Marsquakes give scientists an InSight to Mars

Featured image: An artist’s concept of NASA’s InSight lander on Mars with a cutaway of the surface below. Credit: IPGP/Nicolas Sarter.

Paper: Constraints on the shallow elastic and anelastic structure of Mars from InSight seismic data

Authors: Philippe Lognonné et al.,

Scientists are able to ‘see’ the internal structure of the Earth based on seismic waves recorded during Earthquakes. Earthquakes send seismic waves out in all directions with two main types: (1) surface waves are the major culprits of Earthquake damage as they remain on the surface; (2) faster body waves can travel down within Earth’s interior. The body waves are the fastest seismic waves, consisting of the first (primary; P-wave) and second (secondary, S-wave) waves to arrive at a location away from the epicentre of an Earthquake.

Seismometers pick up seismic waves and scientists can use the resulting data to discover the depth of internal layers and to hypothesize what rock type could make up those layers. It’s so useful that they decided to send a seismometer to Mars.

NASA’s InSight mission – Interior Exploration using Seismic Investigations, Geodesy and Heat Transport – has been stationed on Mars since 26th November 2018 to explore the interior of Mars. This paper focussed on the seismic data generated from Marsquakes.

The authors of this paper reported 3 major Marsquakes that have allowed scientists a glimpse beneath the Martian surface. Marsquakes with smaller magnitudes will not have seismic waves that travel far down into the subsurface. The authors analysed 2 of the biggest Marsquakes with surprisingly similar seismograms.  

Comparison seismograms. The left-hand graphs compare seismograms from the moon and two differing Earth environments, a crystalline Massif and a volcanic region. The graphs on the right display the two seismograms from the Marsquakes on the background of a cutaway of Mars’ interior showing seismic waves travelling through Mars.

Seismologists are trained to decipher these seismograms to search for the clues about the planet’s interior, especially the delay between the P-waves and the S-waves.

The fastest seismic wave is the P-wave. When P-waves travel down within a planet and encounter a discontinuity or physical change to the rock – for example the interface between the crust and mantle – it can be reflected back toward its source, change direction, or even transform into a slower S-wave. Often a combination of these occurs, scattering waves throughout the planet’s interior.

The fast P-waves and slower S-waves arrive at the ground surface at different times. The arrival time delay is dependent on the rock composition, the temperature and the depth where these physical properties change.

In this paper, the seismologists discovered that the two Marsquakes had nearly identical arrival time delays. However, the events occurred on different sols (Martian days), ~450 km apart and in opposite directions with respect to the InSight lander so why are their resulting seismograms so similar?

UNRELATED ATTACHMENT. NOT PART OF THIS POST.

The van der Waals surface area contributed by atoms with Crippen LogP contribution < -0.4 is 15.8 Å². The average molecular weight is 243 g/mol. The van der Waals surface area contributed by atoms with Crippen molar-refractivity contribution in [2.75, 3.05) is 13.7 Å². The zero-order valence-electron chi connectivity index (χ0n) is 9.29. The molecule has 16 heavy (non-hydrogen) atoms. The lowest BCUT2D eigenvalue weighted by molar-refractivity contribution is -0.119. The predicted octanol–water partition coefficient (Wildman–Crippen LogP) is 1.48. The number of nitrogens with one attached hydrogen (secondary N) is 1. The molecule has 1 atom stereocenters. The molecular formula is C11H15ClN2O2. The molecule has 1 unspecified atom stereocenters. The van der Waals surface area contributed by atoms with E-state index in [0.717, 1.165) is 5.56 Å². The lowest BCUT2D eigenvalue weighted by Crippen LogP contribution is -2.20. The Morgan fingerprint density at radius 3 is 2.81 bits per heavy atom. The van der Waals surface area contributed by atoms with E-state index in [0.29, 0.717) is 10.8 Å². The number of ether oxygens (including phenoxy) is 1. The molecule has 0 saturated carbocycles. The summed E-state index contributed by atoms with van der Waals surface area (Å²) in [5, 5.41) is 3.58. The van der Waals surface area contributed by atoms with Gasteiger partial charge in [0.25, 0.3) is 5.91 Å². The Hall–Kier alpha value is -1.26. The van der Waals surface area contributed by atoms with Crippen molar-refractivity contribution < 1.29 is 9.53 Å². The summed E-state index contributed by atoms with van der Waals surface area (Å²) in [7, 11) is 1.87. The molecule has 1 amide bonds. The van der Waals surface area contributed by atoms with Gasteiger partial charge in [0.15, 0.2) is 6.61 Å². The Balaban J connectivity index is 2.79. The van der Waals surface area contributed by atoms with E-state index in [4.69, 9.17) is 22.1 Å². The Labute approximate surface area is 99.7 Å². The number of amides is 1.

Complexities in crustal rock geology can cause seismic waves to bounce around at the surface causing lots of seismogram ‘noise’. The authors hypothesized that the seismic waves probably travelled through the Martian mantle on route to InSight and therefore had a distinct lack of noise in the seismograms. This allowed for the identification of P-waves transforming into S-waves at rock layers in the crustal region beneath InSight. The data is giving scientists an insight into composition of the Martian crust.

The authors have concluded that the upper 8 to 11 km of the Martian crust beneath InSight is likely highly altered or fractured. This may have to do with the complexities this region has undergone over time. InSight landed in a volcanic region of Mars named Elysium Planitia which is believed to be an area of basalt, a common volcanic rock.

The authors found similarities between Earthquakes and Moonquakes seismograms suggesting that the planetary bodies have similar subsurface features and materials. There is a strong scattering shown on seismograms in volcanic regions on Earth and the Moon due to volatiles within the crust. Volatile elements have low boiling points; these elements can cause explosive volcanic eruptions. The Martian seismograms also display some scattering; it is possible that this area of Mars contains volatile elements too.

The InSight mission has certainly lived up to its name already; and this merely scratches the surface of Mars. An even larger Marsquake would allow us to probe deeper into the planet, and just think what an entire network of seismometers on Mars could discover about the interior of this planet.

Marsquakes give scientists an InSight to Mars by Emma Harris is licensed under a Creative Commons Attribution-ShareAlike 4.0 International License.

One Reply to “Marsquakes give scientists an InSight to Mars”

  1. Given the composition of the rock faces on Mars, would somebody attempting to climb a wall of Martian rock have a good grip? Or might they fall down into space brambles?

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